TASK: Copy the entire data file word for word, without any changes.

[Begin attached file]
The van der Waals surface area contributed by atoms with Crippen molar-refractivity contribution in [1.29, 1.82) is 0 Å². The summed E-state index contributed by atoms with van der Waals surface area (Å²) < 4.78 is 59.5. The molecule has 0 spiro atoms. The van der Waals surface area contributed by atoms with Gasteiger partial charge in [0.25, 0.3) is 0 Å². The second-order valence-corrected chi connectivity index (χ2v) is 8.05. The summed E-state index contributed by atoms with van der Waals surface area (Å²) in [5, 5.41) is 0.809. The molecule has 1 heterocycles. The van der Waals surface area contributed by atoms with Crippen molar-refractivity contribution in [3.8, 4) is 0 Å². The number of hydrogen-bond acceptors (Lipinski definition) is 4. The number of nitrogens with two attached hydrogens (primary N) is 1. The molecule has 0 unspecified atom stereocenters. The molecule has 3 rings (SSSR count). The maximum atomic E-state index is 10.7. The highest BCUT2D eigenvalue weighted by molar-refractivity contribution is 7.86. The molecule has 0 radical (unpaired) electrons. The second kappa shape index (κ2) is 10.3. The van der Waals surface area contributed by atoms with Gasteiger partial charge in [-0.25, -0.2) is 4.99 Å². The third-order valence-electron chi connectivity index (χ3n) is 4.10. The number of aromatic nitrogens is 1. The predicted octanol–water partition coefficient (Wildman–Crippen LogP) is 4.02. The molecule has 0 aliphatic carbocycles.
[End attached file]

The van der Waals surface area contributed by atoms with Crippen molar-refractivity contribution in [1.29, 1.82) is 0 Å². The summed E-state index contributed by atoms with van der Waals surface area (Å²) < 4.78 is 59.5. The molecule has 0 spiro atoms. The van der Waals surface area contributed by atoms with Gasteiger partial charge in [0.25, 0.3) is 0 Å². The second-order valence-corrected chi connectivity index (χ2v) is 8.05. The summed E-state index contributed by atoms with van der Waals surface area (Å²) in [5, 5.41) is 0.809. The molecule has 1 heterocycles. The van der Waals surface area contributed by atoms with Crippen molar-refractivity contribution in [3.8, 4) is 0 Å². The number of hydrogen-bond acceptors (Lipinski definition) is 4. The number of nitrogens with two attached hydrogens (primary N) is 1. The molecule has 0 unspecified atom stereocenters. The molecule has 3 rings (SSSR count). The maximum atomic E-state index is 10.7. The highest BCUT2D eigenvalue weighted by molar-refractivity contribution is 7.86. The molecule has 0 radical (unpaired) electrons. The second kappa shape index (κ2) is 10.3. The van der Waals surface area contributed by atoms with Gasteiger partial charge in [-0.25, -0.2) is 4.99 Å². The third-order valence-electron chi connectivity index (χ3n) is 4.10. The number of aromatic nitrogens is 1. The predicted octanol–water partition coefficient (Wildman–Crippen LogP) is 4.02. The molecule has 0 aliphatic carbocycles.